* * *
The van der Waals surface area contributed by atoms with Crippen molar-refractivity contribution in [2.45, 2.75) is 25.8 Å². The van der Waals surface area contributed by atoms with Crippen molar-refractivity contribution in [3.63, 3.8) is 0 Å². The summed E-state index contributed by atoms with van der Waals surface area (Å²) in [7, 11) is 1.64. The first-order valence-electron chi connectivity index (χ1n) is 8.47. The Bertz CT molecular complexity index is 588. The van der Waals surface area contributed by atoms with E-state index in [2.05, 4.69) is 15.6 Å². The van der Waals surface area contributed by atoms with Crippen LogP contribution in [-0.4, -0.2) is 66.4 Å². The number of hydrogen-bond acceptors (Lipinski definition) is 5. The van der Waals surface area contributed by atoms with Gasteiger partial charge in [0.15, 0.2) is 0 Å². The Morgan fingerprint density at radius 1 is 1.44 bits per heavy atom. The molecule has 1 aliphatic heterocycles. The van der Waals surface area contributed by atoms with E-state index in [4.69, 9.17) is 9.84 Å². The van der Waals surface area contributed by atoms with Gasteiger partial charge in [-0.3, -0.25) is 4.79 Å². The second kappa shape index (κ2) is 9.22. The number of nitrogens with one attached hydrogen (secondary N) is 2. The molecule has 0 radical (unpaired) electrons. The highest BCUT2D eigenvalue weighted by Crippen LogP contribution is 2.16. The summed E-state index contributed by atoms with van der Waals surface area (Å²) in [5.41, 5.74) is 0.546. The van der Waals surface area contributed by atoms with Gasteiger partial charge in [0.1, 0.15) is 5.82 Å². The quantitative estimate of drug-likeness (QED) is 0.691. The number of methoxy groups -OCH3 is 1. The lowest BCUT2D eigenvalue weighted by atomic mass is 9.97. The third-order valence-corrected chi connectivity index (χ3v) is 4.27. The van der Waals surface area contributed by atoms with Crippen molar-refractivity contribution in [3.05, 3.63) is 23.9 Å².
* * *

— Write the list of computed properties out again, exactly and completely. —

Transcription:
The van der Waals surface area contributed by atoms with Crippen molar-refractivity contribution in [2.45, 2.75) is 25.8 Å². The van der Waals surface area contributed by atoms with Crippen molar-refractivity contribution in [3.63, 3.8) is 0 Å². The summed E-state index contributed by atoms with van der Waals surface area (Å²) in [7, 11) is 1.64. The first-order valence-electron chi connectivity index (χ1n) is 8.47. The Bertz CT molecular complexity index is 588. The van der Waals surface area contributed by atoms with E-state index in [2.05, 4.69) is 15.6 Å². The van der Waals surface area contributed by atoms with Crippen LogP contribution in [-0.4, -0.2) is 66.4 Å². The number of hydrogen-bond acceptors (Lipinski definition) is 5. The van der Waals surface area contributed by atoms with Gasteiger partial charge in [0.15, 0.2) is 0 Å². The Morgan fingerprint density at radius 1 is 1.44 bits per heavy atom. The molecule has 1 aliphatic heterocycles. The van der Waals surface area contributed by atoms with E-state index in [4.69, 9.17) is 9.84 Å². The van der Waals surface area contributed by atoms with Gasteiger partial charge in [-0.3, -0.25) is 4.79 Å². The second kappa shape index (κ2) is 9.22. The number of nitrogens with one attached hydrogen (secondary N) is 2. The molecule has 0 radical (unpaired) electrons. The highest BCUT2D eigenvalue weighted by Crippen LogP contribution is 2.16. The summed E-state index contributed by atoms with van der Waals surface area (Å²) in [5.41, 5.74) is 0.546. The van der Waals surface area contributed by atoms with Gasteiger partial charge in [0.1, 0.15) is 5.82 Å². The quantitative estimate of drug-likeness (QED) is 0.691. The number of methoxy groups -OCH3 is 1. The lowest BCUT2D eigenvalue weighted by atomic mass is 9.97. The third-order valence-corrected chi connectivity index (χ3v) is 4.27. The van der Waals surface area contributed by atoms with Crippen molar-refractivity contribution in [3.05, 3.63) is 23.9 Å².